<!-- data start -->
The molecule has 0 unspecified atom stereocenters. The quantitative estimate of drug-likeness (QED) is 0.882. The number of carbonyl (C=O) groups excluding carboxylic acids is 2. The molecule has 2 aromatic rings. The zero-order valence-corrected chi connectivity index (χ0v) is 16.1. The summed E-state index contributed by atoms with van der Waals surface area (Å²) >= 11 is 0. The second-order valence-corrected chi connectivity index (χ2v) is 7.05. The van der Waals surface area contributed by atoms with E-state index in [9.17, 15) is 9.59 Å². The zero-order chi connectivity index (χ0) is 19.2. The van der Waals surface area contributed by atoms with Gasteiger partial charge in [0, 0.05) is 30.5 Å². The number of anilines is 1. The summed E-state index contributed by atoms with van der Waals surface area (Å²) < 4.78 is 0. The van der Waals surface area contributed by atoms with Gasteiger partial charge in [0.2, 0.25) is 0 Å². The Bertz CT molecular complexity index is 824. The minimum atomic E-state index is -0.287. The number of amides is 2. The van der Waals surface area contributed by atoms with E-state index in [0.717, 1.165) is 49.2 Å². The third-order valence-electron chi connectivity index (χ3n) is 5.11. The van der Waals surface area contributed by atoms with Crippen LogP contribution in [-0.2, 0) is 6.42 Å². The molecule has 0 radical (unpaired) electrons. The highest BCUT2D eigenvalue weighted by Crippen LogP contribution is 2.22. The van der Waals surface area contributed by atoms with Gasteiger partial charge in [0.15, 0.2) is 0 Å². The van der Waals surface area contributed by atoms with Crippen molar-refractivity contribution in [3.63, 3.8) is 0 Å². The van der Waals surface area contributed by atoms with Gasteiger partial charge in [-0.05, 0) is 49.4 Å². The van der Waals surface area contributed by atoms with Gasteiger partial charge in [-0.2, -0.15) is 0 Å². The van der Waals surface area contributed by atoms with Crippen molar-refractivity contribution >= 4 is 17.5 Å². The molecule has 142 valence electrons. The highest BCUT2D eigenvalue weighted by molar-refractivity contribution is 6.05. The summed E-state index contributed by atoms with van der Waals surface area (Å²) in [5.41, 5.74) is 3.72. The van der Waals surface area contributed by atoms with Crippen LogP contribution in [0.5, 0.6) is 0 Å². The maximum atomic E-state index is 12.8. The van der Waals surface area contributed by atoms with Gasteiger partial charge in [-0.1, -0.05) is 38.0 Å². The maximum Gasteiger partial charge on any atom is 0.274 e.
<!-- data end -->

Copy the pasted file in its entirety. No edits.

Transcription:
The molecule has 0 unspecified atom stereocenters. The quantitative estimate of drug-likeness (QED) is 0.882. The number of carbonyl (C=O) groups excluding carboxylic acids is 2. The molecule has 2 aromatic rings. The zero-order valence-corrected chi connectivity index (χ0v) is 16.1. The summed E-state index contributed by atoms with van der Waals surface area (Å²) >= 11 is 0. The second-order valence-corrected chi connectivity index (χ2v) is 7.05. The van der Waals surface area contributed by atoms with E-state index in [9.17, 15) is 9.59 Å². The zero-order chi connectivity index (χ0) is 19.2. The van der Waals surface area contributed by atoms with Gasteiger partial charge in [0, 0.05) is 30.5 Å². The number of anilines is 1. The summed E-state index contributed by atoms with van der Waals surface area (Å²) < 4.78 is 0. The van der Waals surface area contributed by atoms with Gasteiger partial charge in [0.2, 0.25) is 0 Å². The Bertz CT molecular complexity index is 824. The minimum atomic E-state index is -0.287. The number of amides is 2. The van der Waals surface area contributed by atoms with E-state index in [0.717, 1.165) is 49.2 Å². The third-order valence-electron chi connectivity index (χ3n) is 5.11. The van der Waals surface area contributed by atoms with Crippen LogP contribution in [-0.2, 0) is 6.42 Å². The molecule has 0 radical (unpaired) electrons. The highest BCUT2D eigenvalue weighted by Crippen LogP contribution is 2.22. The van der Waals surface area contributed by atoms with Gasteiger partial charge in [0.15, 0.2) is 0 Å². The van der Waals surface area contributed by atoms with Crippen molar-refractivity contribution in [3.63, 3.8) is 0 Å². The van der Waals surface area contributed by atoms with Gasteiger partial charge in [-0.05, 0) is 49.4 Å². The van der Waals surface area contributed by atoms with Gasteiger partial charge in [-0.2, -0.15) is 0 Å². The van der Waals surface area contributed by atoms with Crippen molar-refractivity contribution >= 4 is 17.5 Å². The molecule has 142 valence electrons. The highest BCUT2D eigenvalue weighted by molar-refractivity contribution is 6.05. The summed E-state index contributed by atoms with van der Waals surface area (Å²) in [5.41, 5.74) is 3.72. The van der Waals surface area contributed by atoms with Crippen LogP contribution in [0.5, 0.6) is 0 Å². The maximum atomic E-state index is 12.8. The van der Waals surface area contributed by atoms with Gasteiger partial charge in [-0.1, -0.05) is 38.0 Å². The maximum Gasteiger partial charge on any atom is 0.274 e.